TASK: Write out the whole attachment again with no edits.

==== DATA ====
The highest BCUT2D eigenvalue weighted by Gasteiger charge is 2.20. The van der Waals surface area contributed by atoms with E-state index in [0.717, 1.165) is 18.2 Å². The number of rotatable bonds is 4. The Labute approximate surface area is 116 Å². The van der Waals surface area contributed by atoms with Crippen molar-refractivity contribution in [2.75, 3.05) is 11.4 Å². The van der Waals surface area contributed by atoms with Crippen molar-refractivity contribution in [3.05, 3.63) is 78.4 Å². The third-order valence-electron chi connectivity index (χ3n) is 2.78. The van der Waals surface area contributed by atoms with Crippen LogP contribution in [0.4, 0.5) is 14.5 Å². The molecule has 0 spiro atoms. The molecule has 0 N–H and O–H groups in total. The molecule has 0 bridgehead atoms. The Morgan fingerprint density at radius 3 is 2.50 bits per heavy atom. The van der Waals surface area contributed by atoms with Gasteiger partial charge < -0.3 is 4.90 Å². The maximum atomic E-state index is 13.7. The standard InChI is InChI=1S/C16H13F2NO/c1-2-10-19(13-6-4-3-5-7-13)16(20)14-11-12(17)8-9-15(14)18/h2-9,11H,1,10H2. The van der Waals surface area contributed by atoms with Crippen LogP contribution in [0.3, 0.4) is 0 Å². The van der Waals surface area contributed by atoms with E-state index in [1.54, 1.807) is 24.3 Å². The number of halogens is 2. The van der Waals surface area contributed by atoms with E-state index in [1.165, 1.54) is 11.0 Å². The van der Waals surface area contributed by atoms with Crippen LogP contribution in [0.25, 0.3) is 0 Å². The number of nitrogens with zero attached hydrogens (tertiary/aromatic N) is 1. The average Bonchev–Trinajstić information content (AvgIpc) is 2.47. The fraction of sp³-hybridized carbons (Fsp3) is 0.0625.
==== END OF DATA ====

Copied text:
The highest BCUT2D eigenvalue weighted by Gasteiger charge is 2.20. The van der Waals surface area contributed by atoms with E-state index in [0.717, 1.165) is 18.2 Å². The number of rotatable bonds is 4. The Labute approximate surface area is 116 Å². The van der Waals surface area contributed by atoms with Crippen molar-refractivity contribution in [2.75, 3.05) is 11.4 Å². The van der Waals surface area contributed by atoms with Crippen molar-refractivity contribution in [3.05, 3.63) is 78.4 Å². The third-order valence-electron chi connectivity index (χ3n) is 2.78. The van der Waals surface area contributed by atoms with Crippen LogP contribution in [0.4, 0.5) is 14.5 Å². The molecule has 0 spiro atoms. The molecule has 0 N–H and O–H groups in total. The molecule has 0 bridgehead atoms. The Morgan fingerprint density at radius 3 is 2.50 bits per heavy atom. The van der Waals surface area contributed by atoms with Gasteiger partial charge < -0.3 is 4.90 Å². The maximum atomic E-state index is 13.7. The standard InChI is InChI=1S/C16H13F2NO/c1-2-10-19(13-6-4-3-5-7-13)16(20)14-11-12(17)8-9-15(14)18/h2-9,11H,1,10H2. The van der Waals surface area contributed by atoms with Crippen LogP contribution in [0.3, 0.4) is 0 Å². The van der Waals surface area contributed by atoms with E-state index in [1.54, 1.807) is 24.3 Å². The number of halogens is 2. The van der Waals surface area contributed by atoms with E-state index in [1.165, 1.54) is 11.0 Å². The van der Waals surface area contributed by atoms with Crippen LogP contribution in [0.25, 0.3) is 0 Å². The number of nitrogens with zero attached hydrogens (tertiary/aromatic N) is 1. The average Bonchev–Trinajstić information content (AvgIpc) is 2.47. The fraction of sp³-hybridized carbons (Fsp3) is 0.0625.